If ur cruising higher grades then no bother as its always good to have a grade or two spare,I've soloed a lot of 3s manily bcoz of the FAFF of ropes and waiting around and lately no dependable climbing mates so soloing was the only way to get me about it I was cruising 4/5 at the time and was out every week, its not the route itself that worries me its the exits with no ropes or gear and if something goes tits up your in the shit! so its good to have the experience of higher grades if u do helps you keep your cool

Conditions have been great with bomber conds so go for it, I'd do sc gully
But wouldn't solo good friday , great route tho
Think I'm doing sc gully Mora solo ur welcome to come :-)
chrisicles - on 27 Feb 2013
In reply to Milesy:
Im going to be honest- if you have a kid why are you considering soloing something with doubt in your mind about it?
Goucho on 27 Feb 2013
In reply to Milesy: Whenever you are soloing, you should always have something in reserve grade wise, and experience wise.

Grade III's are often pretty straightforward, but that doesn't mean that they can't throw some steep borderline Grade IV at you from time to time.

Alex Slipchuk on 27 Feb 2013
In reply to Jamie B:
> (In reply to Milesy)
>
> It would be a brave man who advised you (or anyone else) to solo anything. I'm not feeling brave today, but for what it's worth I suspect that most soloists have some experience of harder ground, to give some safety margin.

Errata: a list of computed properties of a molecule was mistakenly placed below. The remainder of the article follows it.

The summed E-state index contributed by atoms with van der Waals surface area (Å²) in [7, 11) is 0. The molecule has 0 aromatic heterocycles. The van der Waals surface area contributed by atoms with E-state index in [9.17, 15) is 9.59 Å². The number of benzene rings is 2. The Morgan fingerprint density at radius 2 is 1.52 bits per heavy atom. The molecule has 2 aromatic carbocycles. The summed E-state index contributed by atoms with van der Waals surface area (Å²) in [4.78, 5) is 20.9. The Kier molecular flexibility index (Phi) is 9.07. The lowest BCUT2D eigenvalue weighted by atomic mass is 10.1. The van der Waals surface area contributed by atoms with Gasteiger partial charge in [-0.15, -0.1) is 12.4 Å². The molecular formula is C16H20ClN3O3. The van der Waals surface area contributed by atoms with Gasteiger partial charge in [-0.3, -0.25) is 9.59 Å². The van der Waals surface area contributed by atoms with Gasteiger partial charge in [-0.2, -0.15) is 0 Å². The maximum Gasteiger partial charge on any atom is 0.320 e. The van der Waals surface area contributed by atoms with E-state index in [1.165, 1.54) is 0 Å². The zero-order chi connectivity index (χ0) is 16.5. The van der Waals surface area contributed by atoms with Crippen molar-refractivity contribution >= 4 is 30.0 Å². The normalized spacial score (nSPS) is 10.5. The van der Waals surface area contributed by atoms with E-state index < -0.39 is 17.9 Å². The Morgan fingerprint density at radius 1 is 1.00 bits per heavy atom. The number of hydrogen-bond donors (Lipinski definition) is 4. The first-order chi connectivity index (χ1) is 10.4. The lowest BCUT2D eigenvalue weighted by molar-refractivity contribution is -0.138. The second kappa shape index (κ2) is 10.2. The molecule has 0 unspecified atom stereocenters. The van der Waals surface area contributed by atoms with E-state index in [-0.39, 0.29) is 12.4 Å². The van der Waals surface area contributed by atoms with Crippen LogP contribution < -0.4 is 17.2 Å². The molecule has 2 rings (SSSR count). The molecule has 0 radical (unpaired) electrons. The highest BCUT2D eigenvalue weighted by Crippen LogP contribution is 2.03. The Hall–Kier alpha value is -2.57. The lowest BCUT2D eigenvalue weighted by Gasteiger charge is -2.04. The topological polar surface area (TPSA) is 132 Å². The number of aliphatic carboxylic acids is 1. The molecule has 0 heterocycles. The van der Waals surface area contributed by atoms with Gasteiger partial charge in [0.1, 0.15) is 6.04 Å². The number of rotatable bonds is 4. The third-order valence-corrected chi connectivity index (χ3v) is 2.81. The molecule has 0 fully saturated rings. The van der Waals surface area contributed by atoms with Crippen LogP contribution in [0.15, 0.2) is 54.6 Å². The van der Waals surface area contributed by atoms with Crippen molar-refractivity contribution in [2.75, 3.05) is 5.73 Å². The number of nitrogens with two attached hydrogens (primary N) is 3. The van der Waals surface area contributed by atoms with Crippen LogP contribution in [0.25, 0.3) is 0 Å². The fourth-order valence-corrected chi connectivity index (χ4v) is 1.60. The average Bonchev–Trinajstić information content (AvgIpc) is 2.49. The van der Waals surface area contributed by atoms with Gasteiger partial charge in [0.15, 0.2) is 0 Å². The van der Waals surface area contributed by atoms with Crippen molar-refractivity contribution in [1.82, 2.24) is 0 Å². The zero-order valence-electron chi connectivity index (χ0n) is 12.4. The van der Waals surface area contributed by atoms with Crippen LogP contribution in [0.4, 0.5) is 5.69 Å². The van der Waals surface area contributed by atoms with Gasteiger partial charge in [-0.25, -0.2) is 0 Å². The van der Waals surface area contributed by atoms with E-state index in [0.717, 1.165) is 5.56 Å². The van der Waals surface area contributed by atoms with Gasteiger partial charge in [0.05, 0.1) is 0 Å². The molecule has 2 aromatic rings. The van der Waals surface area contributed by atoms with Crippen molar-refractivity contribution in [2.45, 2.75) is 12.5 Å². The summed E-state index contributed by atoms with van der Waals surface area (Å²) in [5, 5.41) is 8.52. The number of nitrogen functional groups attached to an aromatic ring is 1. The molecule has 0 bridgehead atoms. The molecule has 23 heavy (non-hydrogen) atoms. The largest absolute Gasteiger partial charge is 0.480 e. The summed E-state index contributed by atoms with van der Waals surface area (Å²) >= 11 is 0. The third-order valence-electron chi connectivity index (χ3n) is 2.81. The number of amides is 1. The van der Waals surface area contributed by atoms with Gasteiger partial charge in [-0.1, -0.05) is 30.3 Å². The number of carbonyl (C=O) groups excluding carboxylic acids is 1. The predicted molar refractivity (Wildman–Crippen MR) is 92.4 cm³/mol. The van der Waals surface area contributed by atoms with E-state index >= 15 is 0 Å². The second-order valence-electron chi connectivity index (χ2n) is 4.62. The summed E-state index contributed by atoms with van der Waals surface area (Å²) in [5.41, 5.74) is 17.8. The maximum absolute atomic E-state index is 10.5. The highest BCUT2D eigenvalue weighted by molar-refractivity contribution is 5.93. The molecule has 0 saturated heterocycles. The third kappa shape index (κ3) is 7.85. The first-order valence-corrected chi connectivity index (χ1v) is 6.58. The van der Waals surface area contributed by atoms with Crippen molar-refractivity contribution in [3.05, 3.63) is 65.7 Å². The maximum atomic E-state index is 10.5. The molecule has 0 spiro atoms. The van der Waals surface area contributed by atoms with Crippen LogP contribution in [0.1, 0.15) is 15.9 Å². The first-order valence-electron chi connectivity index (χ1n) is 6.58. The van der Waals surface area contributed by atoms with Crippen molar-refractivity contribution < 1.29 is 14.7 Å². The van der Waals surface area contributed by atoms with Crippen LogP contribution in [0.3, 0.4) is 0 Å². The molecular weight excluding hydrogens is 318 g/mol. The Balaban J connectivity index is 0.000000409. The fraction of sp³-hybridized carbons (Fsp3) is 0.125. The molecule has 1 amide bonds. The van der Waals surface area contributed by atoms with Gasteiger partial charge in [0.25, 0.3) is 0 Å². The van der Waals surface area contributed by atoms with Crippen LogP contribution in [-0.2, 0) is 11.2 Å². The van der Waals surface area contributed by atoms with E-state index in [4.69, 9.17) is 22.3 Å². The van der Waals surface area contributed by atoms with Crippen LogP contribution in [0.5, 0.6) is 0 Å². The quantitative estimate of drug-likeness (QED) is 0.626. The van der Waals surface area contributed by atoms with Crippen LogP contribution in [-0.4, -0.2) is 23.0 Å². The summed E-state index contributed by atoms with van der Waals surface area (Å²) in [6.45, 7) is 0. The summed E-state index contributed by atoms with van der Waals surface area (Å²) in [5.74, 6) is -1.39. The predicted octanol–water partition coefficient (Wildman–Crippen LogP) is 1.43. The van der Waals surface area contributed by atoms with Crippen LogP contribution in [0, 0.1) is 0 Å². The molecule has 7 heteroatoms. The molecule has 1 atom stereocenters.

+1
Jamie B - on 27 Feb 2013
In reply to Goucho:

> Grade III's are often pretty straightforward, but that doesn't mean that they can't throw some steep borderline Grade IV at you from time to time.

Not always bordeline - I've encountered IV,5 climbing on supposed grade IIIs. Winter grading is by definition approximate, if you climb enough at any grade you will inevitably end up de facto climbing at the grade above. At these times you have to look deep in your locker for that something extra. I find this easier with a rope and protection.

BenTiffin - on 27 Feb 2013
In reply to Milesy: I gave up soloing when I opted to have kids. I used to solo quite a lot up to E1/Scottish IV. For me it is not worth it any more, as mouth watering as the conditions are - in fact I have been verging on being very down oggling at what is being done on the Ben at the moment. Is the baby dependant on you? I assume the answer is yes and therefore, anything which you could come a cropper on ain't worth it, especially if close to your normal lead limit.

Ben

Willie Munro - on 27 Feb 2013
In reply to Milesy: I was thinking that soloing a grade 3, if it's well within your capabilities may be a goer, but then you mention a baby. there are periods in life when risk and responsibilities have more significance than at other periods.
Milesy - on 27 Feb 2013
Wise words from all. I dont think I have that much doubt actually. I have talked myself into it and was just seeing if I could talk myself out of it.